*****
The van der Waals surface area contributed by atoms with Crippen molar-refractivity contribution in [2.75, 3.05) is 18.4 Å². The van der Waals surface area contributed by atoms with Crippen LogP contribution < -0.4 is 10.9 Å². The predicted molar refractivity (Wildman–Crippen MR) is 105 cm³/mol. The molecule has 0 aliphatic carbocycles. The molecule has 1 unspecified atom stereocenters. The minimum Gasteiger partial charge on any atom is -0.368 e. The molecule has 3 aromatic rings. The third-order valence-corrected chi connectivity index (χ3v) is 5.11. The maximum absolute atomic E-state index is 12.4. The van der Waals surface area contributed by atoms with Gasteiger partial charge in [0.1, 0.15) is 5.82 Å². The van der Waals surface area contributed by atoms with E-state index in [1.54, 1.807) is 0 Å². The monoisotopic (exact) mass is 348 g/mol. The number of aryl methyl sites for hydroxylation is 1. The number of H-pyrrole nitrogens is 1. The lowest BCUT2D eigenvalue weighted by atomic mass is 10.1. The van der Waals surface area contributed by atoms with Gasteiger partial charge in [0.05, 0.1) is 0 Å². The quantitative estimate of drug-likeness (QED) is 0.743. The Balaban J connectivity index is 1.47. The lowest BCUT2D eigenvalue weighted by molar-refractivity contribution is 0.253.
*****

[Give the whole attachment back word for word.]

The van der Waals surface area contributed by atoms with Crippen molar-refractivity contribution in [2.75, 3.05) is 18.4 Å². The van der Waals surface area contributed by atoms with Crippen LogP contribution < -0.4 is 10.9 Å². The predicted molar refractivity (Wildman–Crippen MR) is 105 cm³/mol. The molecule has 0 aliphatic carbocycles. The molecule has 1 unspecified atom stereocenters. The minimum Gasteiger partial charge on any atom is -0.368 e. The molecule has 3 aromatic rings. The third-order valence-corrected chi connectivity index (χ3v) is 5.11. The maximum absolute atomic E-state index is 12.4. The van der Waals surface area contributed by atoms with Gasteiger partial charge in [0.1, 0.15) is 5.82 Å². The van der Waals surface area contributed by atoms with E-state index in [1.54, 1.807) is 0 Å². The monoisotopic (exact) mass is 348 g/mol. The number of aryl methyl sites for hydroxylation is 1. The number of H-pyrrole nitrogens is 1. The lowest BCUT2D eigenvalue weighted by atomic mass is 10.1. The van der Waals surface area contributed by atoms with Gasteiger partial charge in [0.05, 0.1) is 0 Å². The quantitative estimate of drug-likeness (QED) is 0.743. The Balaban J connectivity index is 1.47. The lowest BCUT2D eigenvalue weighted by molar-refractivity contribution is 0.253.